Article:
According to the council’s capital plan, this includes structural works; refurbishment and conservation of outbuildings, new toilets and a café or restaurant and storage and waste facilities.

And designing an internal layout that will fit roughly 80 retail traders, it says.

Once the council has the designs it will go out to tender for the main building work, which is estimated to take another 16–24 weeks, according to a June memo issued to councillors by Richard Shakespeare, the council’s head of planning.

Once the tenders come back, the council will take four weeks to select a builder, it says. There is no estimate for how long the construction work will take.

Horner says the council will tender for a market operator while the main construction work is underway.

But tendering for the design and construction of the inside of the market can only start once that market operator is appointed as they may need to contribute to the design, she says.

After the internal designs are done, the council will need to tender again to get a builder to do those and the operator will start accepting applications from retailers.

In the Meantime

Judging by the timeline outlined in the memo, Horner fears it could be at least another five years before the market is up and running, she says. “We really need to be more ambitious with the timeline for such important projects.”

The wholesale fruit and veg traders moved out of the market three years ago, she says, so this process should be further underway.

O’Driscoll, the Social Democrats councillor, says the building should be used in the meantime. She has a motion pending with the full council, calling on it to put together a programme of cultural events to host there.

“Performance, exhibition and rehearsal space in the city is not adequate and as a capital city more spaces are needed for culture,” she says in the motion.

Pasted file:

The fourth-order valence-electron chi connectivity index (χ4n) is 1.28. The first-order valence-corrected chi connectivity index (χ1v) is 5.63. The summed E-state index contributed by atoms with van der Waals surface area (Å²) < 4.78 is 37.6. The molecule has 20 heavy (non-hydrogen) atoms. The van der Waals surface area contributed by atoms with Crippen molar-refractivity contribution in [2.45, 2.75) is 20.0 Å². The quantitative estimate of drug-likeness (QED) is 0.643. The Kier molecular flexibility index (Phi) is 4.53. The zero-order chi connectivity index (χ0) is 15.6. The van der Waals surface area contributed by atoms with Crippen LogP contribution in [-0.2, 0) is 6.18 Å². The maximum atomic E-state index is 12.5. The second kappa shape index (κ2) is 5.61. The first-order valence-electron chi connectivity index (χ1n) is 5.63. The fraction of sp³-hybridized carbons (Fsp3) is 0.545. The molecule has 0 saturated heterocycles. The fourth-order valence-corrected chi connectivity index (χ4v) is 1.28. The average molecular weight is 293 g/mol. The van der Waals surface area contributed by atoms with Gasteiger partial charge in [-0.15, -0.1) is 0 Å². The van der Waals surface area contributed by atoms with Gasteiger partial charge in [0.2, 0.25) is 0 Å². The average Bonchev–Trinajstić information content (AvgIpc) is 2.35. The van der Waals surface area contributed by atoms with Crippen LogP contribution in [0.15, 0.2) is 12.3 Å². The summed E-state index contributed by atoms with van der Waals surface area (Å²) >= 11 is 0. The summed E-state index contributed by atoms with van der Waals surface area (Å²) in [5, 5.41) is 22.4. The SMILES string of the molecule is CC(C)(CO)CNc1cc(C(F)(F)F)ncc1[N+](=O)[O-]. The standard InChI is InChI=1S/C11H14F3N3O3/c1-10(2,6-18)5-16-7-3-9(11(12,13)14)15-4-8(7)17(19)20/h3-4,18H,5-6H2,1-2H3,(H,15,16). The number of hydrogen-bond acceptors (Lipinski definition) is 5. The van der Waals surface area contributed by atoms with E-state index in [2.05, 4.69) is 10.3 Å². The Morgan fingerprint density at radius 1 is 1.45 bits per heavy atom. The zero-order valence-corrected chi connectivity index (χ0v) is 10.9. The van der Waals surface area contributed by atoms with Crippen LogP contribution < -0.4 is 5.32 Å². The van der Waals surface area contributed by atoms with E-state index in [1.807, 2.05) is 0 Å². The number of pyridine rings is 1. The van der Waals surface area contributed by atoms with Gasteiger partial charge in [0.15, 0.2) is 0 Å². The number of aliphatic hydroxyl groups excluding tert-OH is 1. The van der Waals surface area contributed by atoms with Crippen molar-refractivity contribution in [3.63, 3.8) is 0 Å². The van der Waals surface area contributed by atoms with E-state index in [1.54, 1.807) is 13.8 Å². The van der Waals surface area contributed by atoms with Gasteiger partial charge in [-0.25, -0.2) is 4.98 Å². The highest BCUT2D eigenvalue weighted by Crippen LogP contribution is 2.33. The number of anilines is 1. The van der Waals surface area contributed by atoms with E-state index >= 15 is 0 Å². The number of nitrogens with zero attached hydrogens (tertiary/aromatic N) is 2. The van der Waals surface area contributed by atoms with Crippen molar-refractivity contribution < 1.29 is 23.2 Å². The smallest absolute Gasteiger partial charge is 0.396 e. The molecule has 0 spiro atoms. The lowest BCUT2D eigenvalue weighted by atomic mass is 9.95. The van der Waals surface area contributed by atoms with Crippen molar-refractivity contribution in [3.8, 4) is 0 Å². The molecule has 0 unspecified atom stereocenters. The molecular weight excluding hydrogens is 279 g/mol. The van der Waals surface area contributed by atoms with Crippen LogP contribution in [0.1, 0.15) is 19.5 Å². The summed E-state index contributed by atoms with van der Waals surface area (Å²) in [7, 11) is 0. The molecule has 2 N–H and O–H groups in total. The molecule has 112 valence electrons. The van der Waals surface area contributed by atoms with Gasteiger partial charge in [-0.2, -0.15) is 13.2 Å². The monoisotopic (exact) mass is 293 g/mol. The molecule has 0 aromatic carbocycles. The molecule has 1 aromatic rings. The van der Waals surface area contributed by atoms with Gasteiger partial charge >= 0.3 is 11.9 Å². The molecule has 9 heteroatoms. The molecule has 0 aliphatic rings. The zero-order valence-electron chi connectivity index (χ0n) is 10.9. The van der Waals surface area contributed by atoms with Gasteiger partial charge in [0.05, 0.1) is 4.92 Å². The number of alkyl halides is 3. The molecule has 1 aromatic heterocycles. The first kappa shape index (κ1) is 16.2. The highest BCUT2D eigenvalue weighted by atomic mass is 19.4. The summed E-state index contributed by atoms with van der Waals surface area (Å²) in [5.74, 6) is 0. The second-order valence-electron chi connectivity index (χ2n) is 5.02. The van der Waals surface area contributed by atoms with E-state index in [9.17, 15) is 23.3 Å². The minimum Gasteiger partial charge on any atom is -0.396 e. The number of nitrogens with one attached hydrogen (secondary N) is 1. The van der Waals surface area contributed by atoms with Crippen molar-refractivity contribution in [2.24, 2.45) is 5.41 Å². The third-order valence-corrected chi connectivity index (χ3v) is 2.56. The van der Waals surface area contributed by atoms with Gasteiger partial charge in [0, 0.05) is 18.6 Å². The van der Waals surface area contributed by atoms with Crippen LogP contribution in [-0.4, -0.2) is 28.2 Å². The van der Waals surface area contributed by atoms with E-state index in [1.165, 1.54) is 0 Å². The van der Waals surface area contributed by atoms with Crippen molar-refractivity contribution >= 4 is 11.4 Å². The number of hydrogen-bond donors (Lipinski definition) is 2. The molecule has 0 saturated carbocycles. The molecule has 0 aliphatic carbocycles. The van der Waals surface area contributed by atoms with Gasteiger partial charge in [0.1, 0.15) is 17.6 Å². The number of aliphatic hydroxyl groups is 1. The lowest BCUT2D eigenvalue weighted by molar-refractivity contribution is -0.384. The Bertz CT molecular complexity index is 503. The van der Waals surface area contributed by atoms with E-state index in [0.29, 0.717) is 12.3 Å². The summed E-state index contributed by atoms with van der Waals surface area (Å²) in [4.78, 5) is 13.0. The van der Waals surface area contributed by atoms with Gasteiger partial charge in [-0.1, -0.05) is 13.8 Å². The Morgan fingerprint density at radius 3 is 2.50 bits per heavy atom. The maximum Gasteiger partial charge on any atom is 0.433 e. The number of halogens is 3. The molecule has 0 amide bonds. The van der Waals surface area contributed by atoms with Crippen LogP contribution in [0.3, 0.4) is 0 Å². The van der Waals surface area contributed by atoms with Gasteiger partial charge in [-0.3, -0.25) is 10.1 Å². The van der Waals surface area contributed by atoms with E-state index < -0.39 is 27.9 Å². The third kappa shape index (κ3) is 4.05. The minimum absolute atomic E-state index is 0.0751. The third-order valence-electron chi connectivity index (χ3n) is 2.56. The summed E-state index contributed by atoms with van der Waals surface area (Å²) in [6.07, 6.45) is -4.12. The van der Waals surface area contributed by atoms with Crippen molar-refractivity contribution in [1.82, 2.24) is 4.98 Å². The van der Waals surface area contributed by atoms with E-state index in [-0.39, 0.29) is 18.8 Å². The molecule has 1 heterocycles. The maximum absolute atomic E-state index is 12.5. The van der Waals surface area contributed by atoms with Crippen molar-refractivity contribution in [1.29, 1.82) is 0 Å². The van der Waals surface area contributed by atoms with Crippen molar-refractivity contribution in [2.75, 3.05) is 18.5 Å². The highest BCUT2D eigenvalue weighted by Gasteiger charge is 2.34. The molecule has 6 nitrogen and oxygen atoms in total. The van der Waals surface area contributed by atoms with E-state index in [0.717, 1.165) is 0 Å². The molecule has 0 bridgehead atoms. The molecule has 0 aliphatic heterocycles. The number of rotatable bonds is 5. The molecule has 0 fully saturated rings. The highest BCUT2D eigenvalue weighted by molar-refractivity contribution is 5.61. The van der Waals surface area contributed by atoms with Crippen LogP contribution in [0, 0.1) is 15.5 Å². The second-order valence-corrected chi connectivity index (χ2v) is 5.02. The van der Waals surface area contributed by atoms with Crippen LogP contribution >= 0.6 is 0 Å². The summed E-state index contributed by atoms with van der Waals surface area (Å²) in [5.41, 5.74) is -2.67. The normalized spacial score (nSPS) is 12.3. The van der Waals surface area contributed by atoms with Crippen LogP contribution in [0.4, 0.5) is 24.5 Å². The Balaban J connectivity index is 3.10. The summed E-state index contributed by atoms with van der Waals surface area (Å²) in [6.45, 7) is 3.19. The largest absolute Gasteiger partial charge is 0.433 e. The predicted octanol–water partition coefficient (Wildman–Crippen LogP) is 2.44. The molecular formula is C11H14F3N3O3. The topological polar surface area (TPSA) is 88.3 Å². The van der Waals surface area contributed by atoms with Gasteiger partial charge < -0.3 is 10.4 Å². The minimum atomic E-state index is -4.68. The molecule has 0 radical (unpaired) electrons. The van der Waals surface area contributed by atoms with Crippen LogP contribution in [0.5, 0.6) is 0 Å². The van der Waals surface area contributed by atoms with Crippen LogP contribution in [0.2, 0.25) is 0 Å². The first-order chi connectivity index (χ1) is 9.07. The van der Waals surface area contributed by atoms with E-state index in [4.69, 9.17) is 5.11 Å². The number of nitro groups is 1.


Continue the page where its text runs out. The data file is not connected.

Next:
O’Driscoll says she attended a dance music event in the market building on Culture Night. “It was unreal, we had a great time.”

The way to the toilets could have been lit up better, she says, but those are the kind of glitches that could be easily ironed out if the building was used more for events.

It would be suitable for a wide variety of short-term events, she says.

There is clear demand for event spaces, but so far the council has not worked out an application process or a protocol for use of the market building, she said.

A lack of transparency around how the council decides who should get temporary use of which buildings as they await redevelopment is a leitmotif in debates about council arts management.

“I’ve been really struggling to find out why there isn’t stuff happening there most days,” says O’Driscoll.

A council spokesperson said that there isn’t an application process to use the markets. “As each event is different in its needs, size, demographic and infrastructure requirements”.

The council has a preferece for animated uses with public engagement, they said.

The building is a warehouse and does not have the normal services associated with a for-hire event venue, they said. “This makes it expensive for staging events. These uses are only allowed as interim measures until construction begins.”

[UPDATE: This article was updated at 10.14am on 7 December to add a response from Dublin City Council as to its process for renting out the building.]

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Author:

Laoise Neylon: Laoise Neylon is a city reporter for Dublin Inquirer. You can reach her at [email protected]